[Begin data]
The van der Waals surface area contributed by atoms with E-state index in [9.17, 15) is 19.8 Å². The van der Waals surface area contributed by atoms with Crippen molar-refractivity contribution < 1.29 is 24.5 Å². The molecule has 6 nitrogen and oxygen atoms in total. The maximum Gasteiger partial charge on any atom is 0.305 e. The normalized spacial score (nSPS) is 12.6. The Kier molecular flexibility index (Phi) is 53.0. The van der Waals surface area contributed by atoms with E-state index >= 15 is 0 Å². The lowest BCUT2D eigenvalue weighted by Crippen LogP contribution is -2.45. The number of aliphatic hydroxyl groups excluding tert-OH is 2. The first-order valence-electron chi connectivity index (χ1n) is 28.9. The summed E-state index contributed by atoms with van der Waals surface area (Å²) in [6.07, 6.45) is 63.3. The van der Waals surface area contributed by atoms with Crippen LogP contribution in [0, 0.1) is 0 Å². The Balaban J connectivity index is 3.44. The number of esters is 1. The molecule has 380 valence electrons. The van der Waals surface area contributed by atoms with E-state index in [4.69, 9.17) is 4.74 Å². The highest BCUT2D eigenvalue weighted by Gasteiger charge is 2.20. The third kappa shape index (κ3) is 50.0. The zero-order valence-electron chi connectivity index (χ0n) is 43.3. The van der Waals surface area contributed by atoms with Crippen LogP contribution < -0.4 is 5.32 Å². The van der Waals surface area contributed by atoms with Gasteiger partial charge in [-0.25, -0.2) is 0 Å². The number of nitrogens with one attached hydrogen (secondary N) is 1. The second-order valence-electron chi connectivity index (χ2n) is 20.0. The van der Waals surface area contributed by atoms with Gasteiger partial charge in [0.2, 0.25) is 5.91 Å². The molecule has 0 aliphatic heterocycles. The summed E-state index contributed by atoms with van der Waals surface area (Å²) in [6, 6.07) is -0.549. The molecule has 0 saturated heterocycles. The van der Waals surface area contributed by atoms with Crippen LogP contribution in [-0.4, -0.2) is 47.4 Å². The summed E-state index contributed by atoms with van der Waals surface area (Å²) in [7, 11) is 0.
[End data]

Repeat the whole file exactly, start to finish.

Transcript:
The van der Waals surface area contributed by atoms with E-state index in [9.17, 15) is 19.8 Å². The van der Waals surface area contributed by atoms with Crippen molar-refractivity contribution < 1.29 is 24.5 Å². The molecule has 6 nitrogen and oxygen atoms in total. The maximum Gasteiger partial charge on any atom is 0.305 e. The normalized spacial score (nSPS) is 12.6. The Kier molecular flexibility index (Phi) is 53.0. The van der Waals surface area contributed by atoms with E-state index >= 15 is 0 Å². The lowest BCUT2D eigenvalue weighted by Crippen LogP contribution is -2.45. The number of aliphatic hydroxyl groups excluding tert-OH is 2. The first-order valence-electron chi connectivity index (χ1n) is 28.9. The summed E-state index contributed by atoms with van der Waals surface area (Å²) in [6.07, 6.45) is 63.3. The van der Waals surface area contributed by atoms with Crippen LogP contribution in [0, 0.1) is 0 Å². The Balaban J connectivity index is 3.44. The number of esters is 1. The molecule has 380 valence electrons. The van der Waals surface area contributed by atoms with E-state index in [4.69, 9.17) is 4.74 Å². The highest BCUT2D eigenvalue weighted by Gasteiger charge is 2.20. The third kappa shape index (κ3) is 50.0. The zero-order valence-electron chi connectivity index (χ0n) is 43.3. The van der Waals surface area contributed by atoms with Crippen LogP contribution < -0.4 is 5.32 Å². The van der Waals surface area contributed by atoms with Gasteiger partial charge in [-0.25, -0.2) is 0 Å². The number of nitrogens with one attached hydrogen (secondary N) is 1. The second-order valence-electron chi connectivity index (χ2n) is 20.0. The van der Waals surface area contributed by atoms with Gasteiger partial charge in [0.2, 0.25) is 5.91 Å². The molecule has 0 aliphatic heterocycles. The summed E-state index contributed by atoms with van der Waals surface area (Å²) in [6, 6.07) is -0.549. The molecule has 0 saturated heterocycles. The van der Waals surface area contributed by atoms with Crippen LogP contribution in [-0.4, -0.2) is 47.4 Å². The summed E-state index contributed by atoms with van der Waals surface area (Å²) in [7, 11) is 0.